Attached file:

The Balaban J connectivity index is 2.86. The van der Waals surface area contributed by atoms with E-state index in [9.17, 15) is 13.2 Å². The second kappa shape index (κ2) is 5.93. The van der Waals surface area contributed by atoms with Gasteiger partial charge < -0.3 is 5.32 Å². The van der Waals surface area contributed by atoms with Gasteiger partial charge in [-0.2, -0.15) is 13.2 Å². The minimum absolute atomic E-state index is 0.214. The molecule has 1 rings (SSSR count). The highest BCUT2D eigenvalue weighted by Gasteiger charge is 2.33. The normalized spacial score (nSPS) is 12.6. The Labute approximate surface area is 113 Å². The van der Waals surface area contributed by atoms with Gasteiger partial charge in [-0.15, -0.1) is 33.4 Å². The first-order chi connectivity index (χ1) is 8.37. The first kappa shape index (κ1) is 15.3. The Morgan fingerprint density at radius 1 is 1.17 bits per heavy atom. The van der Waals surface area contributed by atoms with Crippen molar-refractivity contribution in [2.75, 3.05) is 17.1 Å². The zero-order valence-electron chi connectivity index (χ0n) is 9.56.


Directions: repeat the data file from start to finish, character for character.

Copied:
The Balaban J connectivity index is 2.86. The van der Waals surface area contributed by atoms with E-state index in [9.17, 15) is 13.2 Å². The second kappa shape index (κ2) is 5.93. The van der Waals surface area contributed by atoms with Gasteiger partial charge < -0.3 is 5.32 Å². The van der Waals surface area contributed by atoms with Gasteiger partial charge in [-0.2, -0.15) is 13.2 Å². The minimum absolute atomic E-state index is 0.214. The molecule has 1 rings (SSSR count). The highest BCUT2D eigenvalue weighted by Gasteiger charge is 2.33. The normalized spacial score (nSPS) is 12.6. The Labute approximate surface area is 113 Å². The van der Waals surface area contributed by atoms with Gasteiger partial charge in [-0.15, -0.1) is 33.4 Å². The first-order chi connectivity index (χ1) is 8.37. The first kappa shape index (κ1) is 15.3. The Morgan fingerprint density at radius 1 is 1.17 bits per heavy atom. The van der Waals surface area contributed by atoms with Crippen molar-refractivity contribution in [2.75, 3.05) is 17.1 Å². The zero-order valence-electron chi connectivity index (χ0n) is 9.56.